US 3722594 A
Description (OCR text may contain errors)
Ibo-'30! United States Patent Smith et al. 1 Mar. 27, 1973 541 WELL METHODS USING SMALL 3,373,816 3/1968 Cochran ..166/77 x DIAMETER TUBING  Inventors: Arthur W. Smith; Ray A. Plummer; 52:33 i gg g gi w Novosad Charles Wayne Johnson, all of P. O. y Box 3047, Houston, Tex. 77001  ABSTRACT  Filed: May 1971 Well methods using small diameter tubing introduced  A L N 145,476 into and withdrawn from the well by an injector apparatus. The tubing is introduced into and withdrawn Related Application Dam from the well by the injector from a tubing-holding 63 L t f S N 873932, N 4 reel. Liquids in the well are removed by gas injection 1 fgg sf lsgsgg 0 er 0 (W as the tubing is introduced. The methods include displacements, fluid injections such as injections of acids, 52 I CL "166 305 R 166 279 166 307, corrosion inhibitors, surfactants, plastics, cement, 1 U S l I 166031 1 drilling fluids, alcohols, other solvents, or other chemi- 1 Int Cl Ezlb 21/00 Ezlb 43/25 Ezlb 43/27 cals used for treatments in wells and at formations or 8 166/305 R 315 5 311 77 reservoirs penetrated by wells. The methods also in- 1 ea 3/ clude methods for the dewatering or drying of pipelines, shafts, ducts, vents, or the like. In most 6 R f C d cases, the methods include the introduction of an inert [5 1 e erences gas such as nitrogen through the small diameter tub- UNITED STATES PATENTS ing. Other gases may also be introduced through the small diameter tubing. The methods are especially 3,313,346 4/1967 Cross ..l66/77 X suitable for use in petroleum wells, but may if suitable 3,100,528 8/1963 Plummeretal.... ....166/3 0 5RX be usedinwaterweus 3,116,793 1/1964 McStravick ....166/305 R X 3,346,045 10/1967 Knapp et a1. ..l66/315 X 9 Claims, 5 Drawing Figures Patented March 27, 1973 3,122,594
2 Sheets-Sheet 2 Af/fid/ W Jmi/fi Ray ,4. P/ammer (AW/cu Way/1e JM/uon INVENTORJ ATTORNEY WELL METHODS USING SMALL DIAMETER TUBING This application is a continuation-in-part of application Ser. No. 873,932, filed Nov. 4, 1969, and entitled Well Methods Using Small Diameter Tubing", now abandoned.
BACKGROUND OF THE INVENTION Injection equipment has relatively recently become available through use of which tubing strings may be introduced into and withdrawn from wells. Such equipment has been developed for use with tubings of V4 inch to 1 inch diameter size. Apparatus has not been available for introduction of steel tubing of smaller than 3'4 inch diameter. However, the equipment which is available may be converted for introduction of the smaller size tubing. According to this invention, V; inch through 34 inch outside diameter steel tubing is the preferred size for use, although larger or smaller sizes may be used. According to this invention, use of smaller inexpensive tubing is feasible for introduction of gases into wells for various treatment purposes.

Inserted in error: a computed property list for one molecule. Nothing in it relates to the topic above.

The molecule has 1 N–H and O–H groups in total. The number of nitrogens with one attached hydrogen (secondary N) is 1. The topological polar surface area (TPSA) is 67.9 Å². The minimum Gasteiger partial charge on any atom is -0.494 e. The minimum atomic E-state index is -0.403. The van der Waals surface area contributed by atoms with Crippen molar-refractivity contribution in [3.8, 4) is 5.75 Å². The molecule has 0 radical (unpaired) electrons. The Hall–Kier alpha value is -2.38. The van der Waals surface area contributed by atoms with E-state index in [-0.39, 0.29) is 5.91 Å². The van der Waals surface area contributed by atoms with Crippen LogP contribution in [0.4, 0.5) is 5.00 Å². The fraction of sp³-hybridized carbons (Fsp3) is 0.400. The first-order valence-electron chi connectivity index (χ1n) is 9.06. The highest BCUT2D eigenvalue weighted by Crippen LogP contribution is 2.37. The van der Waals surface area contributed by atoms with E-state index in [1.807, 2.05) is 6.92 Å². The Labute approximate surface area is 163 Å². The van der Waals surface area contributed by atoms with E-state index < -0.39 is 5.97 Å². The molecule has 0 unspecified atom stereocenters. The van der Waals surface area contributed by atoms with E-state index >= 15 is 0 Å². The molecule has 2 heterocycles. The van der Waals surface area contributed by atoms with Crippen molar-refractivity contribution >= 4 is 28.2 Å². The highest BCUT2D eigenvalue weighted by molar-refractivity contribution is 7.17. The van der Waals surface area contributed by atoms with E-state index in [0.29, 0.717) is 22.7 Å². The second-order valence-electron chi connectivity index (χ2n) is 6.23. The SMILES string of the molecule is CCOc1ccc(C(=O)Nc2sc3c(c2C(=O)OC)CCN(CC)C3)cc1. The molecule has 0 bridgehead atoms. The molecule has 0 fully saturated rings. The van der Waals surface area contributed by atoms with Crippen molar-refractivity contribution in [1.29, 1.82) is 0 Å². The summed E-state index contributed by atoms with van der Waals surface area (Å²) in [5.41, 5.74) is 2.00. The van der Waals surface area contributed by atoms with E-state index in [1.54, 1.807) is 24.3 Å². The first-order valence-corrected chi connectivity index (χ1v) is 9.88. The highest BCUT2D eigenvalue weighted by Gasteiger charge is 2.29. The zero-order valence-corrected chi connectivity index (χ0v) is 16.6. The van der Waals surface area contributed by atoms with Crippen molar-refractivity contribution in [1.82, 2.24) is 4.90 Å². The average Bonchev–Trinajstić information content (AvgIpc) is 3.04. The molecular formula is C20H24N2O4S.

Exemplary of the types of tubing injection apparatuses which are available are those disclosed in US. Pat. Nos. 3,116,793, 3,182,877, 3,285,485, 3,258,110, 3,313,346, 3,330,531, 3,346,045, 3,373,816, and 3,379,393. Such apparatuses have not been developed or used in connection with methods such as those herein described.
One object of the invention is to provide well treatment methods through use of which imposition of excessive pressures on well formations during the treatments is avoided, so that fracturing or other break down of the formation is prevented.
Another object of the invention is to provide methods for performing well treatments and operations using small diameter tubings injectable andwithdrawable from a well. Other objects of the invention are to provide methods for displacements, for chemical, solvent, and other reagenttype well treatments, and for dewatering or drying of pipelines, shafts, ducts, vents or other conduit systems.
The methods afforded according to the invention are very economical. The small diameter tubing used is of relatively low cost and may be used for long periods of time in a single well or may be used over and over in the same or different wells, as the apparatus employed in connection with the methods is entirely portable. The methods avoid the use of workover rigs and tools where the same would otherwise be required. The methods may be performed very rapidly without lengthy shutdowns or delays being necessary.
Other objects and advantages of the invention will appear from the detailed descriptions of preferred embodiments of the invention and from the accompanying drawings illustrating the methods.
BRIEF DESCRIPTIONS OF THE DRAWINGS FIG. 1 is a schematic showing of a displacement method of preferred form according to the invention,
FIG. 3 is a schematic showing of the method for conduit dewatering and drying according to the invention.
DESCRIPTIONS OF THE PREFERRED EMBODIMENTS Referring first to FIG. I of the drawings, a well 10 has therein one or more casings 11 lining the well hole, and may have other pipes, casings, or tubings therein as required for the purposes of the well, all as well known in the art. Above the well, there is provided a well head 12 which may be of any form employed in the art, the well head including devices for suspending pipes in the well, valves for controlling well pressures, and valvecontrolled outlets for providing for flow to and from the pipes in the well. Above the well head, there is a blowout preventer 15, or other device through which a pipe string may be run without leakage of pressures from within the well. The blowout preventer, or seal, about the small diameter tubing may take the form of a hydraulically activated rubber or elastomeric packoff.-